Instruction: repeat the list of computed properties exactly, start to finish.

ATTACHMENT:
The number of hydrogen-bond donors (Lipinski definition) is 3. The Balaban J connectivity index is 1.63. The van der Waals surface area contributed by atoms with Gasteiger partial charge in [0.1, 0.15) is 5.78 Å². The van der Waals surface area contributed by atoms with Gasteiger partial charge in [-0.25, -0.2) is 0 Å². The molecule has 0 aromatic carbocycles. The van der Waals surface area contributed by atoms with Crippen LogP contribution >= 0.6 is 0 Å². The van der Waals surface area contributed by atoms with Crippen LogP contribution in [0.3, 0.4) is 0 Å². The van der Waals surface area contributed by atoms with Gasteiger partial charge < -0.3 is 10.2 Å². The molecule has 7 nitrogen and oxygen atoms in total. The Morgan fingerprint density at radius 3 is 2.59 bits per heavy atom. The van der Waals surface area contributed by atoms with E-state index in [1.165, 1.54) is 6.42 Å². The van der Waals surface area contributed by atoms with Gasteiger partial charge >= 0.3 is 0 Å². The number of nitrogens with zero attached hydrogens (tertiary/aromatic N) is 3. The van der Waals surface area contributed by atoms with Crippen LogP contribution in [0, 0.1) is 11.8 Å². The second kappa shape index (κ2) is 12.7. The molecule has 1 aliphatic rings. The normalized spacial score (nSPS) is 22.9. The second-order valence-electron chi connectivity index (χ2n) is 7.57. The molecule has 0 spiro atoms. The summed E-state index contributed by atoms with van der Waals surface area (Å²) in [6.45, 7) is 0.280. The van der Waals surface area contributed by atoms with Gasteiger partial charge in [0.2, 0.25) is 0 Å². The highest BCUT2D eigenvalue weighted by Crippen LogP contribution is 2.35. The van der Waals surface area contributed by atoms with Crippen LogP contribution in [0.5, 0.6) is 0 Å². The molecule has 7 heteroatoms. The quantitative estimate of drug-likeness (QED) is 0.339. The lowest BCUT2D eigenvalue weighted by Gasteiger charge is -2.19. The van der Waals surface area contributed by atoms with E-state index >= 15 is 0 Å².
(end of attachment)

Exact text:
The number of hydrogen-bond donors (Lipinski definition) is 3. The Balaban J connectivity index is 1.63. The van der Waals surface area contributed by atoms with Gasteiger partial charge in [0.1, 0.15) is 5.78 Å². The van der Waals surface area contributed by atoms with Gasteiger partial charge in [-0.25, -0.2) is 0 Å². The molecule has 0 aromatic carbocycles. The van der Waals surface area contributed by atoms with Crippen LogP contribution >= 0.6 is 0 Å². The van der Waals surface area contributed by atoms with Crippen LogP contribution in [0.3, 0.4) is 0 Å². The van der Waals surface area contributed by atoms with Gasteiger partial charge < -0.3 is 10.2 Å². The molecule has 7 nitrogen and oxygen atoms in total. The Morgan fingerprint density at radius 3 is 2.59 bits per heavy atom. The van der Waals surface area contributed by atoms with E-state index in [1.165, 1.54) is 6.42 Å². The van der Waals surface area contributed by atoms with Gasteiger partial charge >= 0.3 is 0 Å². The number of nitrogens with zero attached hydrogens (tertiary/aromatic N) is 3. The van der Waals surface area contributed by atoms with Crippen LogP contribution in [0, 0.1) is 11.8 Å². The second kappa shape index (κ2) is 12.7. The molecule has 1 aliphatic rings. The normalized spacial score (nSPS) is 22.9. The second-order valence-electron chi connectivity index (χ2n) is 7.57. The molecule has 0 spiro atoms. The summed E-state index contributed by atoms with van der Waals surface area (Å²) in [6.45, 7) is 0.280. The van der Waals surface area contributed by atoms with Gasteiger partial charge in [0.2, 0.25) is 0 Å². The highest BCUT2D eigenvalue weighted by Crippen LogP contribution is 2.35. The van der Waals surface area contributed by atoms with Crippen LogP contribution in [0.5, 0.6) is 0 Å². The molecule has 7 heteroatoms. The quantitative estimate of drug-likeness (QED) is 0.339. The lowest BCUT2D eigenvalue weighted by Gasteiger charge is -2.19. The van der Waals surface area contributed by atoms with E-state index >= 15 is 0 Å².